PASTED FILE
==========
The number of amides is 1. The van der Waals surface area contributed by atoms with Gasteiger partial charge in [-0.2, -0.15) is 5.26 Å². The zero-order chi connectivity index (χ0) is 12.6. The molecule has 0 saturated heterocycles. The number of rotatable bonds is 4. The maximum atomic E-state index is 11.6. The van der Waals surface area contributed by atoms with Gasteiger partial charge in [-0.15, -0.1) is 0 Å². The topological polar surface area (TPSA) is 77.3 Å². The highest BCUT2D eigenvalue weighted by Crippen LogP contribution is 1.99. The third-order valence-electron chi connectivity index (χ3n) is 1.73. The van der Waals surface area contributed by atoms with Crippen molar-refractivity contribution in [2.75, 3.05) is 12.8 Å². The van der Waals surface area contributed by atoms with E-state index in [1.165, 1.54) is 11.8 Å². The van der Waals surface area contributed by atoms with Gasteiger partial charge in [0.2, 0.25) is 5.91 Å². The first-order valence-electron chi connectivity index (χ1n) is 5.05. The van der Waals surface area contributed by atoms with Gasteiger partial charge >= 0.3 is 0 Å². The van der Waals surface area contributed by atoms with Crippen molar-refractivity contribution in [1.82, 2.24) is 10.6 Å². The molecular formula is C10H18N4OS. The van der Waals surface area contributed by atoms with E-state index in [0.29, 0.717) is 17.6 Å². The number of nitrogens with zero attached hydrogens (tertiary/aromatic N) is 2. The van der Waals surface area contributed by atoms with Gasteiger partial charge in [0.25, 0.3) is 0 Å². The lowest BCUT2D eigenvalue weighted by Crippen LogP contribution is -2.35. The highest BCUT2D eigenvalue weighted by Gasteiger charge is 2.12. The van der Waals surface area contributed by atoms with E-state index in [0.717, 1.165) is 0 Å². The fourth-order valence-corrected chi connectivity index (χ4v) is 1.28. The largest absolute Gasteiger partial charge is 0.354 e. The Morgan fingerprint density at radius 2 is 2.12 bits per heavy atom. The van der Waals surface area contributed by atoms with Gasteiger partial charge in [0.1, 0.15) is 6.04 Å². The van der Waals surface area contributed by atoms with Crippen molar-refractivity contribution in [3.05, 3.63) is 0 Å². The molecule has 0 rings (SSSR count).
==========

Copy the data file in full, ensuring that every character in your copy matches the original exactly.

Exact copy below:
The number of amides is 1. The van der Waals surface area contributed by atoms with Gasteiger partial charge in [-0.2, -0.15) is 5.26 Å². The zero-order chi connectivity index (χ0) is 12.6. The molecule has 0 saturated heterocycles. The number of rotatable bonds is 4. The maximum atomic E-state index is 11.6. The van der Waals surface area contributed by atoms with Gasteiger partial charge in [-0.15, -0.1) is 0 Å². The topological polar surface area (TPSA) is 77.3 Å². The highest BCUT2D eigenvalue weighted by Crippen LogP contribution is 1.99. The third-order valence-electron chi connectivity index (χ3n) is 1.73. The van der Waals surface area contributed by atoms with Crippen molar-refractivity contribution in [2.75, 3.05) is 12.8 Å². The van der Waals surface area contributed by atoms with E-state index in [1.165, 1.54) is 11.8 Å². The van der Waals surface area contributed by atoms with Gasteiger partial charge in [0.2, 0.25) is 5.91 Å². The first-order valence-electron chi connectivity index (χ1n) is 5.05. The van der Waals surface area contributed by atoms with Gasteiger partial charge >= 0.3 is 0 Å². The van der Waals surface area contributed by atoms with Crippen molar-refractivity contribution in [1.82, 2.24) is 10.6 Å². The molecular formula is C10H18N4OS. The van der Waals surface area contributed by atoms with E-state index in [0.29, 0.717) is 17.6 Å². The number of nitrogens with zero attached hydrogens (tertiary/aromatic N) is 2. The van der Waals surface area contributed by atoms with Gasteiger partial charge in [0.25, 0.3) is 0 Å². The lowest BCUT2D eigenvalue weighted by Crippen LogP contribution is -2.35. The highest BCUT2D eigenvalue weighted by Gasteiger charge is 2.12. The van der Waals surface area contributed by atoms with E-state index in [0.717, 1.165) is 0 Å². The fourth-order valence-corrected chi connectivity index (χ4v) is 1.28. The largest absolute Gasteiger partial charge is 0.354 e. The Morgan fingerprint density at radius 2 is 2.12 bits per heavy atom. The van der Waals surface area contributed by atoms with Gasteiger partial charge in [0.1, 0.15) is 6.04 Å². The van der Waals surface area contributed by atoms with Crippen molar-refractivity contribution in [3.05, 3.63) is 0 Å². The molecule has 0 rings (SSSR count).